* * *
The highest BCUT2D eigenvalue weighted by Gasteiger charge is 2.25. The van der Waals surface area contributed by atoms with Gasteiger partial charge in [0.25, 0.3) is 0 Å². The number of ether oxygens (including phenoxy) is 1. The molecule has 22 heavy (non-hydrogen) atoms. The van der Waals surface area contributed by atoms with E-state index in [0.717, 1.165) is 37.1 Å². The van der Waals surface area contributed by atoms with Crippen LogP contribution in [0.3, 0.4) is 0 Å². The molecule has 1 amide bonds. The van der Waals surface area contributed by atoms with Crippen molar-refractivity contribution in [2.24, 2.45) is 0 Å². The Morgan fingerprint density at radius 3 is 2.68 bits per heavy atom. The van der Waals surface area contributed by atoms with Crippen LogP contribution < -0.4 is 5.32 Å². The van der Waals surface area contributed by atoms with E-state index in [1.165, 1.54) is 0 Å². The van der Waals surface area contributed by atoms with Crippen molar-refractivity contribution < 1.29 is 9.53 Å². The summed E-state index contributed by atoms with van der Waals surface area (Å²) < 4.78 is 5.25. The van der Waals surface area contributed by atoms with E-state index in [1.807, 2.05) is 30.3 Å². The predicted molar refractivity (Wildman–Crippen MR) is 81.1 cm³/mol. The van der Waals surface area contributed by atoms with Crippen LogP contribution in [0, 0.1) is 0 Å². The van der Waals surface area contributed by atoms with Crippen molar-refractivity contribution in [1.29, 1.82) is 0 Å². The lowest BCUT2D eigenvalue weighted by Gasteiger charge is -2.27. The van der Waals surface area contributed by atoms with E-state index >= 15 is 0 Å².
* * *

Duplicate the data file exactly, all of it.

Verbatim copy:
The highest BCUT2D eigenvalue weighted by Gasteiger charge is 2.25. The van der Waals surface area contributed by atoms with Gasteiger partial charge in [0.25, 0.3) is 0 Å². The number of ether oxygens (including phenoxy) is 1. The molecule has 22 heavy (non-hydrogen) atoms. The van der Waals surface area contributed by atoms with E-state index in [0.717, 1.165) is 37.1 Å². The van der Waals surface area contributed by atoms with Crippen LogP contribution in [0.3, 0.4) is 0 Å². The molecule has 1 amide bonds. The van der Waals surface area contributed by atoms with Crippen molar-refractivity contribution in [2.24, 2.45) is 0 Å². The Morgan fingerprint density at radius 3 is 2.68 bits per heavy atom. The van der Waals surface area contributed by atoms with Crippen LogP contribution < -0.4 is 5.32 Å². The van der Waals surface area contributed by atoms with E-state index in [1.165, 1.54) is 0 Å². The van der Waals surface area contributed by atoms with Crippen molar-refractivity contribution < 1.29 is 9.53 Å². The summed E-state index contributed by atoms with van der Waals surface area (Å²) < 4.78 is 5.25. The van der Waals surface area contributed by atoms with E-state index in [1.807, 2.05) is 30.3 Å². The predicted molar refractivity (Wildman–Crippen MR) is 81.1 cm³/mol. The van der Waals surface area contributed by atoms with Crippen LogP contribution in [0, 0.1) is 0 Å². The van der Waals surface area contributed by atoms with Crippen molar-refractivity contribution in [1.29, 1.82) is 0 Å². The lowest BCUT2D eigenvalue weighted by Gasteiger charge is -2.27. The van der Waals surface area contributed by atoms with E-state index >= 15 is 0 Å².